RZA tells a story to Christopher Lloyd

You get to do a fight sequence with Christopher Lloyd, who's in so many of the movies that were a part of people's childhoods. What is it like doing an action scene with Christopher Lloyd?

Man, first of all, it's just an honor and a privilege. He's my childhood as well. And now he's my son's childhood. My son is watching Back to the Future and learning about him and actually, my son made me feel extra proud that he was excited. We had a chance to watch the screener of this and he was excited to see me work with Christopher Lloyd, who he calls Doc. But bottom line is, it was just a joy. And look, you get a chance sometimes in our business to come up [to] heroes and people you grew up watching and maybe you get a chance to share a story with them. And I had a chance to share a story with Christopher Lloyd about being a fan of his — and a fan of his since Taxi, though. And his uniqueness of character playing in Roger Rabbit. He's a very unique guy. So on a set, it was really cold and they had the tent with the little heat thing in there and we just sat there and we just talked the talk. And it was almost like talking to a jazz musician. If I could just share that to you. It's like talking to a hip-hop or a jazz musician.

You brought up Taxi. Is there something about Reverend Jim that you really liked growing up?

Yeah, the unpredictability of him. I can tell you the scene I told Christopher about. There's an episode of Taxi where everybody goes to this big party. They got to wear tuxedos. He's at this party, he's a fish out of water. And they got a piano there. And they ask if anybody can play, but nobody could really play. He's like, "Oh, I can play." And you know that this guy can't play because he's always doing something wrong. So he sits there and the whole room is now watching him. He's about to play the piano. He goes, "Uh, duh." And all the other actors and characters are getting no response. Then he goes like this [RZA cracks his fingers] and he plays the most beautiful Mozart piece. I watched it with my grandmother and I just never forgot that scene. It's actually a great scene as a writer, as an actor, as a director. Those are the type of scenes you want, because it engages you all the way to the punchline.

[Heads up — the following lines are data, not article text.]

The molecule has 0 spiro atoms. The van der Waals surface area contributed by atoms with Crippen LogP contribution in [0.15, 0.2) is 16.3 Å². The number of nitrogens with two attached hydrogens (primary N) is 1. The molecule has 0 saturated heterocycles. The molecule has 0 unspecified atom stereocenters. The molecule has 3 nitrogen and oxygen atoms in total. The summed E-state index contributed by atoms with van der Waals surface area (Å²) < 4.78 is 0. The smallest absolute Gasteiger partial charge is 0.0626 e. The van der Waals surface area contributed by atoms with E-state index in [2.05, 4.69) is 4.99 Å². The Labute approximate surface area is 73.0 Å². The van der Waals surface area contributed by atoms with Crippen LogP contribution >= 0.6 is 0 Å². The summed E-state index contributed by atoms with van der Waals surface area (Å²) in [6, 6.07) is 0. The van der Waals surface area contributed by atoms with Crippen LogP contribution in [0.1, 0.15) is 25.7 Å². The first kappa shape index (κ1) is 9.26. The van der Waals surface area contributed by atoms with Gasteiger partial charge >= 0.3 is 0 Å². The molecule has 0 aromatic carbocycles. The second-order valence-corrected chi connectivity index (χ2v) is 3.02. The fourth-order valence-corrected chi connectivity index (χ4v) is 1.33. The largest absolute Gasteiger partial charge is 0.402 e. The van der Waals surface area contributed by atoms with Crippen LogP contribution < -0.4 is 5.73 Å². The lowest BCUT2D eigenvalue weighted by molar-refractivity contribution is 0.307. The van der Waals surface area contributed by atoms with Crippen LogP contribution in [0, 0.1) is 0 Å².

RZA on working on The Simpsons

You got to be in an episode of The Simpsons. I wanted to know how that came about and what it was like being on the show.

There's some fortunate things in the business. You walk the right path, keep your sword sharp, as I was saying, my slang. And people notice it and they want to play with it. And so they wanted to play with hip-hop and they wanted to play with Snoop and Common and all of us coming together. I got the call from my agent and I was like, "Oh, that'd be crazy. The Simpsons." You know what I mean? And he was like, "Oh, it'd be a privilege." It's more of a privilege. Because it's just like me and music. Some people getting on one of my tracks or coming to the studio with Wu Tang. They're like, "Yo, could I?" It's not an easy thing to do. But people have earned that. And so I guess I've earned it and they respected me as an artist and they put me in there. And my wife is a big Simpsons fan and she almost didn't fathom it. And the whole family tuned in, everybody was texting each other. Everybody just tuned in because we all watch this. We were watching The Simpsons since we was kids.

Nobody is available via digital platforms now.